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NEWS UPDATES Asean Affairs   5 September 2013  
Manufacturing sector shows greater stability

The Purchasing Managers' Index survey for August released yesterday by HSBC Vietnam signalled a near stabilisation in the country's manufacturing sector.

"Although output and new orders continued to fall, they did so at marginal rates," the report said.

"There was a survey record increase in employment as manufacturers signalled positive expectations for activity."

Profitability remained under pressure, however, as output charges were little changed but prices rose at the sharpest pace since March. Rising transportation costs were widely reported.

The headline seasonally adjusted PMI recorded 49.4 in August, an improvement on July's 48.5 and the best reading since April but, by remaining below the 50.0 no-change mark, signalled a marginal deterioration in operating conditions.

New orders received by Viet Nam's manufacturers continued to fall in August, extending the current run of contraction to four months.

Market activity remained slow, according to respondents, and customer demand, soft. But there were reportedly pockets of growth, meaning new work only contracted marginally.

New export orders also continued to decline, falling marginally for a third successive month. Export market conditions remained tough but showed signs of stabilising.

Manufacturing volumes fell for a fourth straight month in August as new orders declined. But, in line with the sales trend, the degree to wich output fell was modest.

Manufacturers were again able to make inroads into their backlog during the latest survey period, causing it to fall for the 17th successive month and again at a marked pace.

This also reflected a depletion of inventories. Warehouse stocks fell marginally for the first time in three months. Additional capacity also helped companies to keep on top of workloads.

Employment rose for the first time since April, with the rate of growth the sharpest in the survey history, reflecting the positive forecasts for production and orders.

Profits came under further pressure, reflective of two factors: Prices changed little due to competitive pressures, efforts to stimulate sales, and client requests for reduced prices but costs rose at a marked and accelerated pace.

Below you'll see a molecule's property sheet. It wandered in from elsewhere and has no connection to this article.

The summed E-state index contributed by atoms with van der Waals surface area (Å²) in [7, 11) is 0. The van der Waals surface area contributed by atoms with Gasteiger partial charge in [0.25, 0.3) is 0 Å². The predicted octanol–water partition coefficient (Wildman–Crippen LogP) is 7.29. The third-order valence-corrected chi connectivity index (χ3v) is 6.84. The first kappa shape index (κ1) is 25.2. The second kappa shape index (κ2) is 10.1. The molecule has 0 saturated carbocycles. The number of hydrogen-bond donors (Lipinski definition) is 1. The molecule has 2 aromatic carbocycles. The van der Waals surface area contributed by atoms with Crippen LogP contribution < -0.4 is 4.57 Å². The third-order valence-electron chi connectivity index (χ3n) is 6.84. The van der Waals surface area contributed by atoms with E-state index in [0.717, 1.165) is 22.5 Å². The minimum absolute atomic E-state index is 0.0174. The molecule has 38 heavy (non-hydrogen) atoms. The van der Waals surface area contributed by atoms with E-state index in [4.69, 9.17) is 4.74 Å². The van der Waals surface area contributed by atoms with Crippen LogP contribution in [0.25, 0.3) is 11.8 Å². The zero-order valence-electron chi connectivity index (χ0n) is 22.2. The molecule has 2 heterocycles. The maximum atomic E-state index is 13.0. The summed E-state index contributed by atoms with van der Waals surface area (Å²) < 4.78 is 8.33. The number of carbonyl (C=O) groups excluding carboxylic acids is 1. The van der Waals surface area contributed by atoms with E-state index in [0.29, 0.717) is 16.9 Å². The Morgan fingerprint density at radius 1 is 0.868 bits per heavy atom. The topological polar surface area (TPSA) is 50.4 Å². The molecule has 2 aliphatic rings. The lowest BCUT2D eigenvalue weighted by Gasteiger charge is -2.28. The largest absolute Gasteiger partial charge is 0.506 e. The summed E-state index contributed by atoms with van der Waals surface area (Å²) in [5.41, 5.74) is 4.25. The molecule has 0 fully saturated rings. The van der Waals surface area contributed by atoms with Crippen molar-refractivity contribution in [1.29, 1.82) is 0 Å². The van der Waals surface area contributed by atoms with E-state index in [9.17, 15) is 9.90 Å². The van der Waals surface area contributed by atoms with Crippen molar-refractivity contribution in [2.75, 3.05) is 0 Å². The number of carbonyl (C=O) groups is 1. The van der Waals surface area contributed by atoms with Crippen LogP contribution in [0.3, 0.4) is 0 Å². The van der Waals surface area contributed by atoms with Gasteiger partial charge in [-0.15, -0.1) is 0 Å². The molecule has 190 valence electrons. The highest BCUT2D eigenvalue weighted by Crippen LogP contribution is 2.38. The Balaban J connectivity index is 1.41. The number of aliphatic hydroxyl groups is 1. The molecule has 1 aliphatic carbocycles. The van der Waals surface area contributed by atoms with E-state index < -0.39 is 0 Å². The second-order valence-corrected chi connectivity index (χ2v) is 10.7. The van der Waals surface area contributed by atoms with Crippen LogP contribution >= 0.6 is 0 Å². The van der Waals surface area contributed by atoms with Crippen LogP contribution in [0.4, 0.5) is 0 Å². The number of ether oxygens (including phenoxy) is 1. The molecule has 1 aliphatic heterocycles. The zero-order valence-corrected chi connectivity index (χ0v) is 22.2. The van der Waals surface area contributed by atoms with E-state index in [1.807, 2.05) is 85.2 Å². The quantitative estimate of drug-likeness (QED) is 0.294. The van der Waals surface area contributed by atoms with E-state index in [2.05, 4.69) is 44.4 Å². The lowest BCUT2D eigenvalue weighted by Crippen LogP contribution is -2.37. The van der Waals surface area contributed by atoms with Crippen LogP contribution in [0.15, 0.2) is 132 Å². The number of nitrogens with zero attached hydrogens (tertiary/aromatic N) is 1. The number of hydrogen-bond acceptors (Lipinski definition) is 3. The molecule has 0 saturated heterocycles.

Inflation was driven also by a rise in the price of oil and associated derivatives.

Commenting on the survey, Trinh Nguyen, Asia Economist at HSBC, said: "Viet Nam manufacturing activity continues to be hammered by weak external demand and sluggish domestic conditions, though the pace of contraction is significantly reduced.

"Global demand is expected to pick up towards year-end thanks to a recovery in the US, the Eurozone, Japan, and China. This should help the manufacturing sector. However, with input prices rising and domestic conditions still weak, we think the recovery process in Viet Nam continues to be bumpy."

The HSBC Vietnam Manufacturing PMI is based on data compiled from monthly replies to questionnaires sent to 400 manufacturing companies.



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This year in Thailand-what next?

AseanAffairs   04 January 2011
By David Swartzentruber      

It is commonplace in journalism to write two types of articles at the transition point between the year that has passed and the New Year. As this writer qualifies as an “old hand” in observing Thailand with a track record dating back 14 years, it is time take a shot at what may unfold in Thailand in 2011.

The first issue that can’t be answered is the health of Thailand’s beloved King Bhumibol, who is now 83 years old. He is the world's longest reigning monarch, but elaborate birthday celebrations in December failed to mask concern over his health. More

 


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